Credit: Image by Daniel Acker/Bloomberg

Next stock which qualifies Peter lynch criteria is Kimberley Clark. According to one of the principles mentioned by Peter lynch in his One up book is try to bet on stock who are already famous and hot in that particular industry. Since, hot companies sometimes becomes really slow in their growth because they have somewhat rallied and already assured their investors of growth. But, in case of small companies no growth industries are consistent big winners. And Kimberley Clark is one of them. It is the consumer staples giant which produces paper-based products such Huggies, fits that description. It sells its products in over 175 countries and provides essential products to nearly a quarter of the world’s population. I mean just by looking at size of audience you should get clue that this thing is kind of multi-bagger type of stock. Serving quarter of world’s population is not a kid’s game. This number just reflect how disciplined and well managed supply chain is.

Over the past 20 years, Kimberly Clark’s stock rallied over 190%, outperforming the S&P 500’s gain of about 130%. But after factoring in reinvested dividends, Kimberly Clark delivered a total return of nearly 460% — which highlights the “magic” of compound growth over the long term. This is why its one of the reasons it must be big investor’s list. And one more thing is it was founded in 1872. Imagine how strong this company is. It survived world war 2, 1920 pandemic and still standing strong serving its consumer base and assuring investors their money is safe with them.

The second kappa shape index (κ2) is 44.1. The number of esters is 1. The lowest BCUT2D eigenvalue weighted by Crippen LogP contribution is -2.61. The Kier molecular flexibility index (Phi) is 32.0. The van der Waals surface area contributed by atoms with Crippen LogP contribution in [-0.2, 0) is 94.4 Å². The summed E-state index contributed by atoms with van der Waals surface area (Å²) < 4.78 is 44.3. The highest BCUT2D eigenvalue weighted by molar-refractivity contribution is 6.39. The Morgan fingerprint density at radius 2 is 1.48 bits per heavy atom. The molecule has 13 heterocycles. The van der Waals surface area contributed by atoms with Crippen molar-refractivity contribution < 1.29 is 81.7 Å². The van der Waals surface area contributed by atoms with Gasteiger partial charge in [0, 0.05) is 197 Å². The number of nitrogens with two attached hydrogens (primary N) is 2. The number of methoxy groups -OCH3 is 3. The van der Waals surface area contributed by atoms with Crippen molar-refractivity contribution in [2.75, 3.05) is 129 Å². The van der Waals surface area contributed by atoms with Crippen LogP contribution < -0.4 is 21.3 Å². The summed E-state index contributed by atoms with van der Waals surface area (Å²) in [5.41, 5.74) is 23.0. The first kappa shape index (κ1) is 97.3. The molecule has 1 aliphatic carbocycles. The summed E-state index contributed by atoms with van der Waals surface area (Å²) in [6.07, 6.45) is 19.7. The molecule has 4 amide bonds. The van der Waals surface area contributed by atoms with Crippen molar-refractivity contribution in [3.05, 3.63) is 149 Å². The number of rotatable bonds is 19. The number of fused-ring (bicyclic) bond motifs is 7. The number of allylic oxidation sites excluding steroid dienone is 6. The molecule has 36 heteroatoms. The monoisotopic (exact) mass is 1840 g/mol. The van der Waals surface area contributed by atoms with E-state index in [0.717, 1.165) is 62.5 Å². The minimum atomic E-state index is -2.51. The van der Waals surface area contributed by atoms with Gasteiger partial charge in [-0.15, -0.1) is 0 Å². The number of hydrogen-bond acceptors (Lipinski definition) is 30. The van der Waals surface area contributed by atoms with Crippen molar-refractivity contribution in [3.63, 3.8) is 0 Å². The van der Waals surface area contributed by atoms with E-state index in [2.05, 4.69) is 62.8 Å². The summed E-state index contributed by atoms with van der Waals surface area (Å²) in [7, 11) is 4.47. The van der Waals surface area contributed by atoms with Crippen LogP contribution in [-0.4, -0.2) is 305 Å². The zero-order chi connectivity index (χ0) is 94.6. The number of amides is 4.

Kimberly Clark typically generates slow and steady growth, but the COVID-19 crisis temporarily lifted its sales in the first half of 2020. In response to the pandemic, it suspended share buybacks and postponed the end of its restructuring plan from the end of 2020 to 2021, but it resumed its buybacks in July and continues to execute its restructuring plan with cost-cutting measures and investments in its higher-growth brands.

Analysts expect Kimberly Clark’s revenue and earnings to rise by 2% and 12%, respectively, this year, before cooling off to 1% revenue growth and 3% earnings growth next year. Those near-term growth rates might seem little, but investors looking for a “cold” long-term winner should take a closer look at this stock.